Countries condemn last-minute change to coal language
Saturday 13 November 2021 19:44 , Sam HancockThe EU has said the last-minute revision to language around coal should not stop a deal being reached at Glasgow, and insists “phasing down” will still help to lessen the harmful impact of burning coal. Meanwhile, the representative of the Marshall Islands expresses “bitter disappointment” with the change.

 India proposes changing coal wording from ‘phase out’ to ‘phase down'
Saturday 13 November 2021 19:39 , Sam HancockOver to the Indian representative now, who has proposed altered wording to the Cop26 UN climate summit in Glasgow, changing a call on parties to “phase out unabated coal power and inefficient fossil fuel subsidies” to “phase down”.The representative for Switzerland - who also represents the Environmental Integrity Group - strongly criticises the proposed change, calling it “watered down”, but says the group would not oppose this in order to prevent leaving Glasgow without a deal.“This will not bring us closer to 1.5C but will make it more difficult to reach it,” she says.

 Final plenary session begins
Saturday 13 November 2021 19:35 , Sam HancockAlok Sharma has said it is “decision time” as the final plenary session gets underway at Cop26.The president of the summit acknowledges that talks “have not been easy” as other countries begin having their say.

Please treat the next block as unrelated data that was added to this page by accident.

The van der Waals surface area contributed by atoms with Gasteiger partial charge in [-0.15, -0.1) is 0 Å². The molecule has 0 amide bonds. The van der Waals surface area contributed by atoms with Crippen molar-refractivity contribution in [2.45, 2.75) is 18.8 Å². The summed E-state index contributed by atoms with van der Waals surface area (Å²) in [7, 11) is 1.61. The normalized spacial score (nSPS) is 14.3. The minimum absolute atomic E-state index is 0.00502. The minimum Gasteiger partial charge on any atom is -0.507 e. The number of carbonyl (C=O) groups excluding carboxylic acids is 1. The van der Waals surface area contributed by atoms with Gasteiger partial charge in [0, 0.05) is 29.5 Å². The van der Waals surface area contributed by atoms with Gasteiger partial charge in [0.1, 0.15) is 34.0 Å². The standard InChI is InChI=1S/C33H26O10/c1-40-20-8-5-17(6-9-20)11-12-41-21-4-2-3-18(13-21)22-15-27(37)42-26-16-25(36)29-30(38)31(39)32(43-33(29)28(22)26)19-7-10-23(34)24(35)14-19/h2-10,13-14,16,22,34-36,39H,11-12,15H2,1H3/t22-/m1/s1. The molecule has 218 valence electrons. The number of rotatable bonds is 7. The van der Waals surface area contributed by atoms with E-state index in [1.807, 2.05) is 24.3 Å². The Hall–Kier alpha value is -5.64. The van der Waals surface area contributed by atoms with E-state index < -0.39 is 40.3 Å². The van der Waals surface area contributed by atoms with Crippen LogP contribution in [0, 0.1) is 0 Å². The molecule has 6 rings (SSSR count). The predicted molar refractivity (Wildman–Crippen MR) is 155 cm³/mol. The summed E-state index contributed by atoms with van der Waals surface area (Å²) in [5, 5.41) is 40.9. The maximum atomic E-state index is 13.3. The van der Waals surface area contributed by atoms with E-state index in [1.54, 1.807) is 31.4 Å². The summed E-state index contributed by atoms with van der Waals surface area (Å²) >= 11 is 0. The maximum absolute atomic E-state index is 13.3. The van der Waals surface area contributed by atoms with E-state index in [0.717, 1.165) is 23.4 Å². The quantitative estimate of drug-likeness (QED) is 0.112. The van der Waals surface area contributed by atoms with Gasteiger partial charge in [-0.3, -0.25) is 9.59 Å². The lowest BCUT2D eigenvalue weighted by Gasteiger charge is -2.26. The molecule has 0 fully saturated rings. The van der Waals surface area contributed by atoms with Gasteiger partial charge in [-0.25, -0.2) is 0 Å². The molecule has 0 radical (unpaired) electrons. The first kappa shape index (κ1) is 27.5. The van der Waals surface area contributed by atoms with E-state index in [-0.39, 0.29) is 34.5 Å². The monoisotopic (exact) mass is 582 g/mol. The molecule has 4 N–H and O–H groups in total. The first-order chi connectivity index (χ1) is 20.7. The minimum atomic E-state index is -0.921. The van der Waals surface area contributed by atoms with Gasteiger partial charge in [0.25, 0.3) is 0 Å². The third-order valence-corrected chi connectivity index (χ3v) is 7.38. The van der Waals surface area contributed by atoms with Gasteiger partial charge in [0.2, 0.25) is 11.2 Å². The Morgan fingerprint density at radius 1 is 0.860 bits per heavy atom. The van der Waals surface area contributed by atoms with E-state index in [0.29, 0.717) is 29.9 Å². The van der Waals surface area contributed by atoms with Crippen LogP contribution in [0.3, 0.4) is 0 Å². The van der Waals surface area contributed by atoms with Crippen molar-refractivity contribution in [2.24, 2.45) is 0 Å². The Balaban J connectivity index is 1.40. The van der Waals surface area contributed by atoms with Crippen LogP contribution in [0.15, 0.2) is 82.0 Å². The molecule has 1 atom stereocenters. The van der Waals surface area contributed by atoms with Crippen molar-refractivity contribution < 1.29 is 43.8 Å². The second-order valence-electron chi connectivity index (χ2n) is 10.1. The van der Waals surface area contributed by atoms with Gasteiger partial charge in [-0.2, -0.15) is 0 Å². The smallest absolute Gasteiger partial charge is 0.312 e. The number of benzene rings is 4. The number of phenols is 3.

Xie Zhenhua, China’s special climate envoy (Getty)
Xie Zhenhua, China’s special climate envoy (Getty)

 China says deal has been struck at Cop26
Saturday 13 November 2021 19:22 , Sam HancockA final climate deal has been struck at Cop26, according to China’s top climate envoy.Speaking through a translator, Xie Zhenhua told a Reuters reporter: “We have a deal.” He gave a thumbs up signal as he spoke, the news agency added. 

 India, China, US and EU hold last minute talks on phasing out of coal
Saturday 13 November 2021 18:30 , Ella GloverRepresentatives from India, China, the United States and the European Union were meeting Saturday evening to discuss details of an agreed phaseout of coal as nations pushed for a deal at the UN climate conference in Scotland, according to a member of the Indian delegation.Assuming the draft won’t change, the final wording on coal, from the published agreement reads:“Calls upon Parties to accelerate the development, deployment and dissemination of technologies, and the adoption of policies, to transition towards low-emission energy systems, including by rapidly scaling up the deployment of clean power generation and energy efficiency measures, including accelerating efforts towards the phase-out of unabated coal power and inefficient fossil fuel subsidies, recognizing the need for support towards a just transition.”Additional reporting by PA  

 Iran unhappy with fossil fuels language
Saturday 13 November 2021 18:20 , Ella GloverIran has joined the list of nations unhappy with the part of the agreement that refers to a phase-out of coal and fossil fuel subsidies. “We need to use fossil fuels for economic development. We request you modify this paragraph,” says the representative.China, India and South Africa have also criticised this part of the text.